Ice-skating is a cherished part of many winter sports and traditions. Romantic dates, fierce hockey games, figure skating just to name a few. There are lots of reasons to check out the rink. Cold, hard, slippery ice obviously presents some serious risks. Remember to keep the following in mind this winter:
Being aware of some of the more common kinds of ice-based injuries can help you be more cautious and understand when an injury merits immediate medical attention. There are two broad categories of injury to be mindful of: traumatic and overuse injuries.
Traumatic injuries are injuries caused by a single accident. Some of the more common ones include:
- Sprains and fractures
- Dislocated shoulder
- ACL tears
- Concussion or other head injury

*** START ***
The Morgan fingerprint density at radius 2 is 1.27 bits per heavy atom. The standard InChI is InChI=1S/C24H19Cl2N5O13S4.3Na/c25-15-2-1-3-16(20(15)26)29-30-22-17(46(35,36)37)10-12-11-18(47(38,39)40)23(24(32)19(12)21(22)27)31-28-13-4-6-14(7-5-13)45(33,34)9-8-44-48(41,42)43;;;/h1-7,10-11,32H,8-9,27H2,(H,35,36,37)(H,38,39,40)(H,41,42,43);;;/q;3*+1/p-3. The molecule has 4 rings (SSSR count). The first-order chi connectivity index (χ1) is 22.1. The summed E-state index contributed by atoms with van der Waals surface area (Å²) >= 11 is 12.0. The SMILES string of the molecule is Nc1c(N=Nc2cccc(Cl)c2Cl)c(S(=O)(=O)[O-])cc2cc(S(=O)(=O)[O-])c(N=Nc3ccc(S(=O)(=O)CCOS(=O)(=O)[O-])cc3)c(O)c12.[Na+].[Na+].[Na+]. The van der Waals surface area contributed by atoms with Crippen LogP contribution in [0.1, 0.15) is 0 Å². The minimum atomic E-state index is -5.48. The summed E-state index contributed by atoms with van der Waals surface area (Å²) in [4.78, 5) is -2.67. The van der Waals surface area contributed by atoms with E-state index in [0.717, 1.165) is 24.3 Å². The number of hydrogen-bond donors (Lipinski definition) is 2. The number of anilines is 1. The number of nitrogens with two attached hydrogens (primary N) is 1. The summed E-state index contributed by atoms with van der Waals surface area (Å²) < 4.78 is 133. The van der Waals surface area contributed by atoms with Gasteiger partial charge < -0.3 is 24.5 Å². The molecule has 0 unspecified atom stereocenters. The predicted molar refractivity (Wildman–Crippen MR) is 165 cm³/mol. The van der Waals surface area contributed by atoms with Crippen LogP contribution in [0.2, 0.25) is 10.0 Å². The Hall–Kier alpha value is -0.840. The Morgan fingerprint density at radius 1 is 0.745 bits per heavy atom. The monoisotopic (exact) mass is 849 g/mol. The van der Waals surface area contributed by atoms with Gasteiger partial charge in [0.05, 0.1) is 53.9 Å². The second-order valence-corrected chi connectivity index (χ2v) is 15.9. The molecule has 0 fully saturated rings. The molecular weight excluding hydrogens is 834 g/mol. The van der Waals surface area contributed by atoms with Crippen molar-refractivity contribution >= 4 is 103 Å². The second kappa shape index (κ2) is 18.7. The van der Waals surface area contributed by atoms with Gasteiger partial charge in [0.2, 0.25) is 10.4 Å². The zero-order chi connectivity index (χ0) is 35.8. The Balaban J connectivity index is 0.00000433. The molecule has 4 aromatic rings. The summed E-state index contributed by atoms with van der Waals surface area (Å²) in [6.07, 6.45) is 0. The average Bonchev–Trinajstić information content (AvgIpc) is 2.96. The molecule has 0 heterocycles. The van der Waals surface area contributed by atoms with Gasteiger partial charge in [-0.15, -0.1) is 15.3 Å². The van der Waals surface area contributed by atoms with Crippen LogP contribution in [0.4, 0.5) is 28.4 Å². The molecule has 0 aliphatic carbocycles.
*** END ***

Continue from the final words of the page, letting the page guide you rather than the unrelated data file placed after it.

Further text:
- Labral tears, particularly in the hip
- Cuts and lacerations (skates are sharp!)
Overuse injuries are more common for athletes who spend a lot of time on the ice. Repetitive motions and strain place a lot of stress on the anatomy involved. Some of the overuse injuries commonly seen in skaters include:
- Stress fractures, especially in the feet and spinal vertebrae
- Shin splints
- Muscle strains, especially in the hip
This is by no means an exhaustive list, but a good place to start when understanding the general risks involved with ice-skating.
Lots of the same tips we recently recommended to skiers and snowboarders apply here. If your ice skate competitively, whether as a figure skater, speed skater, or hockey player, make sure you are in shape before hitting the ice and cross train to mix things up and reduce the kind of repetitive motion and strain that leads to overuse injuries. Stay hydrated so you are alert and aware of your surroundings. Even though it’s cold and you feel like you are not sweating, you’re still using lots of water. Finally, make sure your gear is up to snuff and wear safety gear appropriate to your activity.
Have an ice-skating injury, or want to find a workout that will allow you to be a better skater? We’re happy to help. Request an appointment today!